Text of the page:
The UN Security Council threw its unanimous support Friday behind a plan to end Syria’s brutal civil war by summoning rebels and the regime to the negotiating table, Agence France-Presse reported Saturday.
The US and Russian initiative, which emerged from talks with a 17-nation group, foresees a rapid ceasefire in the almost five-year conflict, perhaps as early as next month.
If the plan brings President Bashar Assad’s regime to the table with the armed opposition, it will allow Russian and US-led forces to focus their firepower on Daesh.
“In January, we hope and expect to be at the table and to be able to implement a full ceasefire,” US Secretary of State John Kerry told reporters.
“And that means all the barrel bombs will stop, all the bombing, all the shooting, all the attacks on either side.”
The Security Council met Friday after the latest round of talks by the International Syria Support Group (ISSG), which had gathered in New York to renew its push for peace.
Attention now turns to Moscow and Riyadh, as Russia pressures Assad’s regime to agree to a ceasefire and Saudi Arabia wrangles the opposition to form a negotiating team.
The UN special envoy on the conflict, Staffan de Mistura, said he would send out invitations to talks in January.
The United States and Arab allies remain convinced Assad must leave office as part of the process, but his allies Moscow and Tehran insist this is a decision for the Syrian people.
The resolution does not touch on this vital issue.
Describing the resolution as “historic”, during his participation at the Security Council meeting Friday, Deputy Prime Minister and Foreign Minister Nasser Judeh said that international efforts resulted in the establishment of the ISSG, which will continue its work to facilitate a political transition according to Geneva 1, the group’s meetings and the council’s resolution on Friday.
He also added that the Kingdom, since the beginning of the crisis in Syria, has always said that the comprehensive political solution is the only one for Syria, the Jordan News Agency, Petra, reported.
Meanwhile, Finance Minister Omar Malhas commended another Security Council resolution related to combating financing terrorism, noting that the terrorist crimes perpetrated by such organisations prove their followers “seek to destroy shared values”, Petra reported.
Malhas said that Jordan has always stressed the importance of fighting terrorism financing and draining its resources, adding it is a main pillar in any comprehensive effort aimed at combating terrorism.
According to AFP, Judeh presented a draft list of “terrorist” groups that the ISSG nations will agree to exclude from the talks.
This would include, but may not be limited to, Daesh and the Al-Qaeda-linked Al-Nusra Front.
Kerry said that there were still sharp disagreements between the ISSG parties, some of which sponsor armed factions on the ground, as to which groups should be banned.
“There was a very rigorous discussion this morning, as you might imagine, about who might or might not qualify as a terrorist,” he said.
He said it was “impossible to reach consensus” in the time available and that other countries would now help Jordan redraft the list in the weeks to come.
Iran said it would work with Russia, Oman, Egypt, Turkey, Jordan and France to prepare a list of extremist groups it wants to see banned from talks.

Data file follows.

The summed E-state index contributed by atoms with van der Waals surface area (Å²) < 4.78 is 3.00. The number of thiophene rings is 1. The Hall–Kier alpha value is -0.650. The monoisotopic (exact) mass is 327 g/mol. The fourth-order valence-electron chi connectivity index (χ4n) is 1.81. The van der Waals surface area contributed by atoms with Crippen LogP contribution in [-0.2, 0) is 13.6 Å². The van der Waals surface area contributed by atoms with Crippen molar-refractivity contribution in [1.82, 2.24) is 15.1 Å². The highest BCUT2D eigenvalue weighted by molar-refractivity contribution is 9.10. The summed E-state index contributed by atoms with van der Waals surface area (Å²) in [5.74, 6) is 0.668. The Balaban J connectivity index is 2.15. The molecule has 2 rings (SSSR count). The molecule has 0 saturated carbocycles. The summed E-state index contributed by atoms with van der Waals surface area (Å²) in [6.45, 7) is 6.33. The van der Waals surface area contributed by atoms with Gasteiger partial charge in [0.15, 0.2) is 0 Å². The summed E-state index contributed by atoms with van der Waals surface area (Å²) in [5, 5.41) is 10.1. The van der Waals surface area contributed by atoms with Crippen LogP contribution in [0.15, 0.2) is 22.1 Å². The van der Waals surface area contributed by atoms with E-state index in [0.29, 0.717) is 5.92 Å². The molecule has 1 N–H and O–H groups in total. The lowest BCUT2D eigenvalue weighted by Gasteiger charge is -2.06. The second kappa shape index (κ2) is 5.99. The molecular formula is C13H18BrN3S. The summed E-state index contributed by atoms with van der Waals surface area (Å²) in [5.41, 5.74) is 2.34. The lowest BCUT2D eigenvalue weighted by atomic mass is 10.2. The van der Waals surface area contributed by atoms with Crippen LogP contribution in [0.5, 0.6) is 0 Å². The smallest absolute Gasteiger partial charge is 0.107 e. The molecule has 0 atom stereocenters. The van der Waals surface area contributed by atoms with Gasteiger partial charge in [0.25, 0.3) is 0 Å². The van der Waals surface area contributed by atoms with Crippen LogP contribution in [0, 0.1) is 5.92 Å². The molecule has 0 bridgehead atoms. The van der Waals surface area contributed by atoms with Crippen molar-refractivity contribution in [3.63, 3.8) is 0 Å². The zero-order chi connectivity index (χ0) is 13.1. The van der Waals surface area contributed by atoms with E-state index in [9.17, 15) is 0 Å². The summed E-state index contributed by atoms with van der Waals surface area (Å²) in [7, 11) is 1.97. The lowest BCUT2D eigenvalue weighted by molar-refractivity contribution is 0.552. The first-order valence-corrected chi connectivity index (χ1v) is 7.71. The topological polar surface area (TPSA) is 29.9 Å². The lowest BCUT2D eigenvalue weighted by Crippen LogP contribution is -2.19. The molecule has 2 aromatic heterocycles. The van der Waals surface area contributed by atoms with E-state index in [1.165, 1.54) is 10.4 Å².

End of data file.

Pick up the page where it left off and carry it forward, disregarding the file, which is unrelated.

“Terrorist groups have no place in this national dialogue,” Deputy Foreign Minister Hossein Amir Abdollahian was quoted by the official IRNA news agency as saying.
Massacred so many’
“Only a Syrian-led, inclusive dialogue can put an end to the untold suffering of the Syrian people,” Russian Foreign Minister Sergei Lavrov warned the Security Council.
Nevertheless, Kerry — who has “agreed to disagree” with Moscow on Assad’s fate — said the vote would act as a springboard for forging ahead with peace talks.
He emphasised that victory over Daesh hinges on a peaceful settlement in the broader Syrian civil war.
“We know that Daesh can never be allowed to gain control in Syria so we have a global imperative here to deal with a terrorist entity but also to end the civil war,” he said.
“President Assad in our judgement has lost the ability, the credibility to be able to unite the country and to provide the moral credibility to be able to govern it.”
Kerry said that most ISSG members agreed that Assad would have to go, and many said so, notably France.
“How could somebody bring together a whole people when he has massacred so many?” Foreign Minister Laurent Fabius demanded.
The resolution enshrines the plan developed by the ISSG countries in a series of meetings in Geneva and Vienna.
“We have a time frame. That transitional process needs to try to be achieved within the target time of six months,” Kerry said, arguing that the UN vote gave the plan legal force.
“The election needs to take place within 18 months, the same start time, so that after six months of the transition you’re about a year away, or less, from an election.”
British Foreign Secretary Philip Hammond hailed the plan as a “great step forward”.
Syria’s main opposition group, the Syrian National Coalition, warned that hopes for a ceasefire by January 1 were unrealistic and demanded that Russia halt its air strikes as part of that truce.
Najib Ghadbian, the SNC’s envoy to the United Nations, said opposition groups need “a month or so” to prepare for the political talks that would begin in tandem with a ceasefire.
And, on the eve of the talks, Assad warned in an interview with Dutch television that misguided efforts to bring about regime change would make the conflict “drag on”.
Assad responded with sarcasm when asked whether he was comforted that Washington’s stance on his departure had seemingly softened.
“I was packing my luggage. I had to leave, but now I can stay,” he joked.